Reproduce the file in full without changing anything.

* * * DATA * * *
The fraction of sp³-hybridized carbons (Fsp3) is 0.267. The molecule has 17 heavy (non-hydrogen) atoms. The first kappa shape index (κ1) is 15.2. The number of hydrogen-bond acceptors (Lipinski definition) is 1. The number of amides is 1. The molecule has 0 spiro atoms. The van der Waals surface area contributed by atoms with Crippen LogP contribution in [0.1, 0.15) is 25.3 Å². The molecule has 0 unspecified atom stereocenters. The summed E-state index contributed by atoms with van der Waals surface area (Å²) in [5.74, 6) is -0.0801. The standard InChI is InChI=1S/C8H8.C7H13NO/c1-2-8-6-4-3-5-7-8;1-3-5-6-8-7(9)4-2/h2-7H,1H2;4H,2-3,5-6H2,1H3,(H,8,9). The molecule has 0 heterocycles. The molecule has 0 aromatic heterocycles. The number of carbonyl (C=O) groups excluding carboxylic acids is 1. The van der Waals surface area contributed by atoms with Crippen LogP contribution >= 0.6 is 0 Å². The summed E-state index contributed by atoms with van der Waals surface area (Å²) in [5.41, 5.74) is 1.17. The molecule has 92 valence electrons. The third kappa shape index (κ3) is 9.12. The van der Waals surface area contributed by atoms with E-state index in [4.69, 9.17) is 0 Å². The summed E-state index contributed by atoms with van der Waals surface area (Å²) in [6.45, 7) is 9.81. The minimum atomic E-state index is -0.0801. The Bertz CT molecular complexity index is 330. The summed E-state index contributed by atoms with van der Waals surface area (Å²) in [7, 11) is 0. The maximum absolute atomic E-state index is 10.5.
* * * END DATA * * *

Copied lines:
The fraction of sp³-hybridized carbons (Fsp3) is 0.267. The molecule has 17 heavy (non-hydrogen) atoms. The first kappa shape index (κ1) is 15.2. The number of hydrogen-bond acceptors (Lipinski definition) is 1. The number of amides is 1. The molecule has 0 spiro atoms. The van der Waals surface area contributed by atoms with Crippen LogP contribution in [0.1, 0.15) is 25.3 Å². The molecule has 0 unspecified atom stereocenters. The summed E-state index contributed by atoms with van der Waals surface area (Å²) in [5.74, 6) is -0.0801. The standard InChI is InChI=1S/C8H8.C7H13NO/c1-2-8-6-4-3-5-7-8;1-3-5-6-8-7(9)4-2/h2-7H,1H2;4H,2-3,5-6H2,1H3,(H,8,9). The molecule has 0 heterocycles. The molecule has 0 aromatic heterocycles. The number of carbonyl (C=O) groups excluding carboxylic acids is 1. The van der Waals surface area contributed by atoms with Crippen LogP contribution >= 0.6 is 0 Å². The summed E-state index contributed by atoms with van der Waals surface area (Å²) in [5.41, 5.74) is 1.17. The molecule has 92 valence electrons. The third kappa shape index (κ3) is 9.12. The van der Waals surface area contributed by atoms with E-state index in [4.69, 9.17) is 0 Å². The summed E-state index contributed by atoms with van der Waals surface area (Å²) in [6.45, 7) is 9.81. The minimum atomic E-state index is -0.0801. The Bertz CT molecular complexity index is 330. The summed E-state index contributed by atoms with van der Waals surface area (Å²) in [7, 11) is 0. The maximum absolute atomic E-state index is 10.5.